Operating in what is rated as the third-most competitive economy in the world, it’s no surprise that U.S. businesses focus heavily on measurement and return on investment in most aspects of their business. One significant line item that has enjoyed sanctuary is learning and development.
Now that it ranks as the third most important business priority around the world, those in charge of what is a $60 billion annual spend across U.S. businesses are feeling pressure to prove its value. According to the ROI Institute, 96 percent of CEOs want to see business impact from corporate learning, yet only 8 percent currently do.
Despite this, the debate continues on whether corporate learning program success should actually be measured. Yet, to compete in today’s economy, businesses absolutely need measurement tools to accurately assess the effectiveness of these programs.
So, how do businesses create training platforms that go beyond employee satisfaction surveys; that can be measured and adjusted in real-time; and have a direct impact on ROI and business outcomes? The answer is learning analytics.
Predictive analytics give organizations the ability to discover insights in real-time and generate predictive and prescriptive models to take full advantage of all the data available. For example, when Amazon recommends a product and Google predicts when someone should leave to get to a dinner reservation on time, these are examples of machine learning over a big data stream. With the big data market projected to top $84 billion by 2026, and 89 percent of business leaders under the impression that big data will revolutionize business operations in the same way the Internet did, its impact is clear. However, few learning organizations are currently using the power of predictive analytics.
Why aren’t more learning organizations employing these powerful tools? Some say that corporate learning leaders fear accurate measurement of corporate learning investments may reveal program weakness. Isn’t that the exact reason to find a better way to measure effectiveness? If not, then learning interventions are lost opportunities to strengthen the organization.
Other barriers include not knowing where to begin or fear of a lengthy and costly implementation and ramp-up period. But the data already exists. It’s just a matter of tapping into it, such as knowing exactly what learners are doing at any given moment during a course; how long they hesitate before answering a question; or how many times they fast forward a video are at our fingertips, just waiting to be captured and analyzed.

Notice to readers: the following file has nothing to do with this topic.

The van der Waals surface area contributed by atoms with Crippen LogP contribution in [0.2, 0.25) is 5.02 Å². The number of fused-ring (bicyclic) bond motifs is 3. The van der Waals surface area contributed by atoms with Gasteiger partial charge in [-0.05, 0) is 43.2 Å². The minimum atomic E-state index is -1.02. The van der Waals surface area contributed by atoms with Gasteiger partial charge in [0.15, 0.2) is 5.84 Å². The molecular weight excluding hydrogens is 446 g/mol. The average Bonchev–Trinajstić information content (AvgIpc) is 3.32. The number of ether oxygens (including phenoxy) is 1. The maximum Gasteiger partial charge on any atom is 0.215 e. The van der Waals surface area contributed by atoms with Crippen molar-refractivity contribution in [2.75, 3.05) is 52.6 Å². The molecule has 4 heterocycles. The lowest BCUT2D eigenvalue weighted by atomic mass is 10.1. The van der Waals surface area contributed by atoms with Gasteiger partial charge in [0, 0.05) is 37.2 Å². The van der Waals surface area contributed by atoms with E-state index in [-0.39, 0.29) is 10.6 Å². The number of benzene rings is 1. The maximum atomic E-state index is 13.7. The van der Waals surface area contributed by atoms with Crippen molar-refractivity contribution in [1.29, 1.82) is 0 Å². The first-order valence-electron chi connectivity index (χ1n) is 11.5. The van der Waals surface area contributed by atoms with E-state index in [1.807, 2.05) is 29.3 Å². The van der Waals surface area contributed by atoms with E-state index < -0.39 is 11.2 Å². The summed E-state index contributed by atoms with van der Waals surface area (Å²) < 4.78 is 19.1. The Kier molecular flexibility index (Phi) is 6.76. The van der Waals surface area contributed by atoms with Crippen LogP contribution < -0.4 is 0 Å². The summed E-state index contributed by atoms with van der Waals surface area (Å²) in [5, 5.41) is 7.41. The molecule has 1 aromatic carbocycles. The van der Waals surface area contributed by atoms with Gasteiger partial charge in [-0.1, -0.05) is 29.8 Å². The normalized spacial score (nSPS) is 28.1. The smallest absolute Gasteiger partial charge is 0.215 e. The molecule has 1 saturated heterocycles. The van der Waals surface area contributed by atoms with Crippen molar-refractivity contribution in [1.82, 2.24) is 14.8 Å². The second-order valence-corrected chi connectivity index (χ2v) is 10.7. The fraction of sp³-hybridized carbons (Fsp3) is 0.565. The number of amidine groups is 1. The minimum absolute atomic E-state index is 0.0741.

Learning leaders need access to analytical data to better predict their employees’ comprehension, retention and application of the material. If they can improve performance in these areas, it will not only help employees learn more effectively but also increase overall ROI for the organization.
Implementing advanced analytics practices for learning organizations can be a daunting task, but it’s simply about identifying a platform that integrates easily and seamlessly and displays insights in an easy to understand format. After that, content adjustments are easy to make and the insights gained will help guide future decision-making.
The technology behind e-learning platforms, like Zoomi, for instance has the ability to capture detailed measurements of learner behavior — every video pause, every note taken, every scroll (Editor’s note: The author works for Zoomi). The granular data is harvested and used to build a learning organization’s big data stream. Then, based on that data, analysis can be performed using proprietary machine-learning algorithms. Supported by a combination of predictive analytics and machine learning, organizations can then automatically tailor learning content to the individual learner.
While many organizations report on learning results such as employee satisfaction, hours of training completed, etc., these measures do not accurately illustrate the success of a training course. Using predictive analytics along with learning data, on the other hand, enables the learning function to predict key future events for learners, including whether they will pass a course, and whether their engagement is about to drop. Further, the function can identify key behavioral traits and patterns that correlate to program success. Armed with these insights, learning leaders can develop new strategies to improve future performance and better align with business objectives.
Building a culture and capability for analytics into the learning function changes the way it’s viewed and operated entirely. Comprehension increases dramatically, producing more successful business outcomes. Content becomes more effective. Trainers understand their audience better. Learning and development can embark on a path of continuous improvement.
Jim Walker is executive chairman of Zoomi Inc. Comment below, or email editor@CLOmedia.com.